The government expects to swing to a primary budget surplus of 800 billion yen ($7.23 billion) or 0.1 percent of gross domestic product in fiscal 2027, the latest forecasts showed.
The government’s previous twice-yearly projections last July showed the budget would swing to a primary surplus of 1.8 trillion yen or 0.2 percent of GDP in fiscal 2025.
The primary budget excludes debt servicing costs and income from bond sales.
Originally the goal was to achieve the surplus in fiscal 2020, but Prime Minister Shinzo Abe’s ruling Liberal Democratic Party omitted this deadline from its campaign platform for last October’s election and made spending on education and welfare at the core of its campaign.” Reuters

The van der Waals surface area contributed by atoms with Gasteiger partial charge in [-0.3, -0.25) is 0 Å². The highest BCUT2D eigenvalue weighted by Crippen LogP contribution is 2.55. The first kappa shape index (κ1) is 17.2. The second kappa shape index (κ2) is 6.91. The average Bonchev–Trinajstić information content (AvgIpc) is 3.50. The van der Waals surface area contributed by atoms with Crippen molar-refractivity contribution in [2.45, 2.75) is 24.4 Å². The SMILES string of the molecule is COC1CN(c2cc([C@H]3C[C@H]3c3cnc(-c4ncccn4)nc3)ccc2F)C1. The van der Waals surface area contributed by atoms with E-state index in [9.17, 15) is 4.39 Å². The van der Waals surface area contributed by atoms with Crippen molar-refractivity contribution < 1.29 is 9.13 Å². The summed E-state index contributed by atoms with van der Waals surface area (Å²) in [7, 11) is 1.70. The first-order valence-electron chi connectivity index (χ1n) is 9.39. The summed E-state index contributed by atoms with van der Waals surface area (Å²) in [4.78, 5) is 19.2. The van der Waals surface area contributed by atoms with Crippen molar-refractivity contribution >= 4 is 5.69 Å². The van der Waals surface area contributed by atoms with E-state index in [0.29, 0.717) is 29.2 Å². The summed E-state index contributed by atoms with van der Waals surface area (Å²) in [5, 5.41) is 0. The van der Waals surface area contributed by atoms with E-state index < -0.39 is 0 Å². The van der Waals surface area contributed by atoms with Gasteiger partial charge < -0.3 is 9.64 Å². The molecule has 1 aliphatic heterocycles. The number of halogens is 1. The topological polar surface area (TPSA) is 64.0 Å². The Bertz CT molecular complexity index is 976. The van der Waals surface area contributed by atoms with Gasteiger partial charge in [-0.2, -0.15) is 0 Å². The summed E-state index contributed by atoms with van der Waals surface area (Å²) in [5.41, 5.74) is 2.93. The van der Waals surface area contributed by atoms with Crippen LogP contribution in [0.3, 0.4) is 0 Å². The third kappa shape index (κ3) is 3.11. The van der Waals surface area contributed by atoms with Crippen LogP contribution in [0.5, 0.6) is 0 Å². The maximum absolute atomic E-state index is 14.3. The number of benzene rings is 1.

^ JPY movements against the USD over the past month (mouseover for inverse) Chart: xe.com
Stockmarket: Nikkei 225
^ Nikkei 225 movements over the past week Chart: Google Finance
“The Nikkei 225 stock market index closed up 429 points, or 2%, at 22,149 on Monday on the back of a weaker JPY, after latest data showed Japanese exports rose more than expected in Jan 2018 and the rebound in global equities continued following sharp losses earlier this month. Still, the Nikkei 225 was 2.7% lower than the year’s start. Historically, the Nikkei 225 reached an all time high of 38915.87 in Dec 1989 and a record low of 85.25 in Jul 1950.” TradingEconomics
^ CNY movements against the USD over the past month (mouseover for inverse) Chart: xe.com
China’s stock market remains closed for the Lunar New Year Holiday.